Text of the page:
Saturday, September 02, 2017

Book Review: Politics Without Stories

David Ricci's Politics Without Stories was released in the midst of an election campaign which upended many assumptions about U.S. politics. But it nonetheless offers a plausible explanation for much of the U.S.' political environment as it's continued to evolve - while leaving open what strike me as interesting questions as to whether what he observes is merely a U.S. phenomenon, or whether it applies more broadly.

As his basis for comparison, Ricci notes that U.S. conservatives have generally united around a few "alpha stories" of traditional values, free enterprise and small government. He then takes the position that there's no comparable set of dominant liberal narratives to provide a durable reference point for voters, asserts that this represents an important electoral handicap for U.S. Democrats compared to Republicans, and sets out to explain the discrepancy.

In the process, Ricci first questions whether leading liberal writers and politicians have made a meaningful effort to tie their subject-specific stories into themes, and points out the "list syndrome" as the frequent basis of policy development.

More importantly, Ricci questions whether even an ideal "alpha story" would actually appeal to a liberal audience. He theorizes that a left-wing audience is likely to be less receptive to overarching narratives than one on the right - for reasons including "pragmatic" disenchantment, as well as a focus on smaller outrages and incremental policy proposals over broader themes.

In particular, Ricci identifies each of Naomi Klein's main works as offering useful alpha stories - yet notes that they have failed to become as dominant as the right's primary messages due to the failure of liberals to adopt and repeat them.

On some points, Ricci's assertion of meaningful differences between left and right seems to be somewhat forced. It's not as if conservatism lacks its own single-issue thinkers or laundry-list policy prescriptions: most campaigns of any partisan stripe include a combination of historical themes which at least somewhat fit the "alpha story" model, and proposals aimed toward immediate issues. And the implicit argument that Democratic voices are more fixated on small outrages than their Republican counterparts is thoroughly implausible (see: "but her e-mails!"). (Though to be fair, one might see a parallel to the "alpha story" issue in the comparative willingness of Republican surrogates to repeat, and audiences to accept, small stories with their associated political messages.)

Meanwhile, to the extent there is an identifiable difference between both the politicians and the audiences in the U.S., it seems odd that Ricci spends little time engaging with George Lakoff's work - which offers both a parallel explanation as to the core differences between the liberal and conservative mindset at present, and a more promising set of alternatives than Ricci is willing to propose.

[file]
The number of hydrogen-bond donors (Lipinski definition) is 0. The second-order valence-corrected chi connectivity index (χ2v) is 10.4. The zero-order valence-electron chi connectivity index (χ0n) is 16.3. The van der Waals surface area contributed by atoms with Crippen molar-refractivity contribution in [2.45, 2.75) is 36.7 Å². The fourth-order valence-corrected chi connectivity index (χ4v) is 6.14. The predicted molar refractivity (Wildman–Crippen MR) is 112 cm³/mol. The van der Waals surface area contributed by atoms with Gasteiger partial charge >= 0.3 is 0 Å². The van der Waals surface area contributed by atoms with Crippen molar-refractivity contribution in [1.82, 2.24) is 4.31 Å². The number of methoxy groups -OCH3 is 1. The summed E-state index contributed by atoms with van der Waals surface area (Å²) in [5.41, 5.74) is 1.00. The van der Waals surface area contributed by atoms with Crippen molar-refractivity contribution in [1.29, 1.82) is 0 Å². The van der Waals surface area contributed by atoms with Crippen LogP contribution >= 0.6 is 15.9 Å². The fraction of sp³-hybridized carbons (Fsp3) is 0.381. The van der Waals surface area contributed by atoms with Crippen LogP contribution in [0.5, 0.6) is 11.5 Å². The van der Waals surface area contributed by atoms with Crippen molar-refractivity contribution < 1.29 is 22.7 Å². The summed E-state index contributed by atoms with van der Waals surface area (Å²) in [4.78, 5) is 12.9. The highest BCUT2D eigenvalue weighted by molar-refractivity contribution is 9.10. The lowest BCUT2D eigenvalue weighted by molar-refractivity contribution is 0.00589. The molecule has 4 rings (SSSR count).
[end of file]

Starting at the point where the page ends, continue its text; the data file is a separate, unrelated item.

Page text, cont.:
That said, the most interesting part of Ricci's argument from my standpoint is the postscript comparing Hillary Clinton's 2016 presidential campaign to Bernie Sanders' - particularly to the extent it's echoed in Canada's divide between the Liberals and the NDP.

Ricci views Sanders as having succeeded in offering a compelling story at least on a temporary basis - which he views as potentially being the best U.S. liberals can expect to achieve. In contrast, he views Clinton (and the party establishment which rallied behind her) as the epitome of the type of story-less politics which creates an inherent disadvantage for the Democratic Party. And the results of the 2016 presidential campaign don't suggest otherwise, particularly when compared to the electoral rise of Sanders' UK analogue in Jeremy Corbyn.

But Canada's experience shows that it is possible for a natural governing party to be built almost entirely on politics of convenience rather than consistent narratives - and indeed to force competitors on both sides to feel compelled to adopt a similar posture. And it's worth both considering and challenging Ricci's view of a political culture which inevitably spills across the border in working to develop and tell the stories which might best serve the goal of building progressive politics in Canada.

Leadership 2017 Links

The latest from the federal NDP's leadership campaign.

- Eric Grenier offers his take on the membership numbers released this week - including Jagmeet Singh's impressive signup totals. And Sarah Boesveld summarizes the state of the campaign and what's at stake.

- Kevin Taghabon's detailed interview with Guy Caron is worth a read in full, but particularly for Caron's take on when economic activity should be nationalized. 

- A few more Quebec MPs have offered their endorsements beyond those I've previously linked to - including Robert Aubin and Karine Trudel supporting Caron, and Brigitte Sansoucy endorsing Niki Ashton. And the United Steelworkers' backing of Caron makes clear that labour support is well distributed between the candidates.

- Ashton is promoting a Labour Day march in Toronto which may serve as a valuable indicator as to how far she's progressed in assembling the type of movement she wants to build.